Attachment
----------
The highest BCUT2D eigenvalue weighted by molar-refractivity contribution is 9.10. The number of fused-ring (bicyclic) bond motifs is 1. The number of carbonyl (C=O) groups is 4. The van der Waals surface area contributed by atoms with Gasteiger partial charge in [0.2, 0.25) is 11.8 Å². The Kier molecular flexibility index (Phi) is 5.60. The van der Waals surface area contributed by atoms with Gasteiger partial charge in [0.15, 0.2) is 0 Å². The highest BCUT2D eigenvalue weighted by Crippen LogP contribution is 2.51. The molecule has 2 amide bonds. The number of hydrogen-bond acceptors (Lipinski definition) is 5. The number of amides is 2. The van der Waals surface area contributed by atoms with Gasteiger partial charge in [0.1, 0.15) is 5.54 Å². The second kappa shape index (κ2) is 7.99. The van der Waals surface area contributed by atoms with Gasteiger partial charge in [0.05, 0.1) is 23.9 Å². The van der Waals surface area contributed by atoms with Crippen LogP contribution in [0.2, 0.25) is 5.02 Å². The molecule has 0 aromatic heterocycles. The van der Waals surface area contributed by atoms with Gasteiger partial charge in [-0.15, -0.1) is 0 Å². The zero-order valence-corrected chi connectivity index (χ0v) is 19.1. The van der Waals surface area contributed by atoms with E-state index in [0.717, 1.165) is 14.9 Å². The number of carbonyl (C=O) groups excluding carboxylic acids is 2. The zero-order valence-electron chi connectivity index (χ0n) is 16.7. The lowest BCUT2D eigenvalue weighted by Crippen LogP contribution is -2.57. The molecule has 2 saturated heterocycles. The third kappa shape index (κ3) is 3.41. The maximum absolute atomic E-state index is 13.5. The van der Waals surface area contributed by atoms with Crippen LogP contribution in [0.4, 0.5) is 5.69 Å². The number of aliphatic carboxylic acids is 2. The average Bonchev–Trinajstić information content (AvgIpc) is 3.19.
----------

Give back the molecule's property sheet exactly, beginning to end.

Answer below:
The highest BCUT2D eigenvalue weighted by molar-refractivity contribution is 9.10. The number of fused-ring (bicyclic) bond motifs is 1. The number of carbonyl (C=O) groups is 4. The van der Waals surface area contributed by atoms with Gasteiger partial charge in [0.2, 0.25) is 11.8 Å². The Kier molecular flexibility index (Phi) is 5.60. The van der Waals surface area contributed by atoms with Gasteiger partial charge in [0.15, 0.2) is 0 Å². The highest BCUT2D eigenvalue weighted by Crippen LogP contribution is 2.51. The molecule has 2 amide bonds. The number of hydrogen-bond acceptors (Lipinski definition) is 5. The number of amides is 2. The van der Waals surface area contributed by atoms with Gasteiger partial charge in [0.1, 0.15) is 5.54 Å². The second kappa shape index (κ2) is 7.99. The van der Waals surface area contributed by atoms with Gasteiger partial charge in [0.05, 0.1) is 23.9 Å². The van der Waals surface area contributed by atoms with Crippen LogP contribution in [0.2, 0.25) is 5.02 Å². The molecule has 0 aromatic heterocycles. The van der Waals surface area contributed by atoms with Gasteiger partial charge in [-0.15, -0.1) is 0 Å². The zero-order valence-corrected chi connectivity index (χ0v) is 19.1. The van der Waals surface area contributed by atoms with E-state index in [0.717, 1.165) is 14.9 Å². The number of carbonyl (C=O) groups excluding carboxylic acids is 2. The zero-order valence-electron chi connectivity index (χ0n) is 16.7. The lowest BCUT2D eigenvalue weighted by Crippen LogP contribution is -2.57. The molecule has 2 saturated heterocycles. The third kappa shape index (κ3) is 3.41. The maximum absolute atomic E-state index is 13.5. The van der Waals surface area contributed by atoms with Crippen LogP contribution in [0.4, 0.5) is 5.69 Å². The number of aliphatic carboxylic acids is 2. The average Bonchev–Trinajstić information content (AvgIpc) is 3.19.